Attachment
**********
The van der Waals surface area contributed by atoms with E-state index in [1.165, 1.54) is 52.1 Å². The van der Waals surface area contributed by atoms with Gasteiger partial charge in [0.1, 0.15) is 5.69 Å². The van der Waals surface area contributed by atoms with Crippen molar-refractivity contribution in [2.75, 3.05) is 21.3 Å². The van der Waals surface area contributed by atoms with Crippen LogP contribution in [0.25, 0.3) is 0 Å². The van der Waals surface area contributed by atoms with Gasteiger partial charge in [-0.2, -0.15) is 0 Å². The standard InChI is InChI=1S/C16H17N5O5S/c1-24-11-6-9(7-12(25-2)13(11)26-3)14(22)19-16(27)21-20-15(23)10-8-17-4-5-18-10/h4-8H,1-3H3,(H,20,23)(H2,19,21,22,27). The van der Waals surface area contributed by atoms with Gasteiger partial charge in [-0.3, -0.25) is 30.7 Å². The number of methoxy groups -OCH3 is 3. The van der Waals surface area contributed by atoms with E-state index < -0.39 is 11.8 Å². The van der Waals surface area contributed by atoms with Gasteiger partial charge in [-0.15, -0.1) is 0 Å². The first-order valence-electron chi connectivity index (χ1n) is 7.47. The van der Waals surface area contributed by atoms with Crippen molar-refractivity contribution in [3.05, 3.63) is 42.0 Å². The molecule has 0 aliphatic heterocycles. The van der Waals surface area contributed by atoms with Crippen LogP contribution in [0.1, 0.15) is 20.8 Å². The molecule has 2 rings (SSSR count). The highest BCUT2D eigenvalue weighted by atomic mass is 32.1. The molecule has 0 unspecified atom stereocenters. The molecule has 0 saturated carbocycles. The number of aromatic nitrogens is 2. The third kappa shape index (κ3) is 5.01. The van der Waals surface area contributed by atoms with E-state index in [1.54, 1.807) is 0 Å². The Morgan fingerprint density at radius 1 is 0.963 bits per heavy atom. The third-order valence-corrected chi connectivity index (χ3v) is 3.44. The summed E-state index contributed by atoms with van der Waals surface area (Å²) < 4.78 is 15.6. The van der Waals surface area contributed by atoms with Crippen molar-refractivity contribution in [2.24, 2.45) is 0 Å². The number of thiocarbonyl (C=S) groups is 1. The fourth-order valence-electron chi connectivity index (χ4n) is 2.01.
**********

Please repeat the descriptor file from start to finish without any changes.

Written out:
The van der Waals surface area contributed by atoms with E-state index in [1.165, 1.54) is 52.1 Å². The van der Waals surface area contributed by atoms with Gasteiger partial charge in [0.1, 0.15) is 5.69 Å². The van der Waals surface area contributed by atoms with Crippen molar-refractivity contribution in [2.75, 3.05) is 21.3 Å². The van der Waals surface area contributed by atoms with Crippen LogP contribution in [0.25, 0.3) is 0 Å². The van der Waals surface area contributed by atoms with Gasteiger partial charge in [-0.2, -0.15) is 0 Å². The standard InChI is InChI=1S/C16H17N5O5S/c1-24-11-6-9(7-12(25-2)13(11)26-3)14(22)19-16(27)21-20-15(23)10-8-17-4-5-18-10/h4-8H,1-3H3,(H,20,23)(H2,19,21,22,27). The van der Waals surface area contributed by atoms with Gasteiger partial charge in [-0.3, -0.25) is 30.7 Å². The number of methoxy groups -OCH3 is 3. The van der Waals surface area contributed by atoms with E-state index < -0.39 is 11.8 Å². The van der Waals surface area contributed by atoms with Gasteiger partial charge in [-0.15, -0.1) is 0 Å². The first-order valence-electron chi connectivity index (χ1n) is 7.47. The van der Waals surface area contributed by atoms with Crippen molar-refractivity contribution in [3.05, 3.63) is 42.0 Å². The molecule has 0 aliphatic heterocycles. The van der Waals surface area contributed by atoms with Crippen LogP contribution in [0.1, 0.15) is 20.8 Å². The molecule has 2 rings (SSSR count). The highest BCUT2D eigenvalue weighted by atomic mass is 32.1. The molecule has 0 unspecified atom stereocenters. The molecule has 0 saturated carbocycles. The number of aromatic nitrogens is 2. The third kappa shape index (κ3) is 5.01. The van der Waals surface area contributed by atoms with E-state index in [1.54, 1.807) is 0 Å². The Morgan fingerprint density at radius 1 is 0.963 bits per heavy atom. The third-order valence-corrected chi connectivity index (χ3v) is 3.44. The summed E-state index contributed by atoms with van der Waals surface area (Å²) < 4.78 is 15.6. The van der Waals surface area contributed by atoms with Crippen molar-refractivity contribution in [2.24, 2.45) is 0 Å². The number of thiocarbonyl (C=S) groups is 1. The fourth-order valence-electron chi connectivity index (χ4n) is 2.01.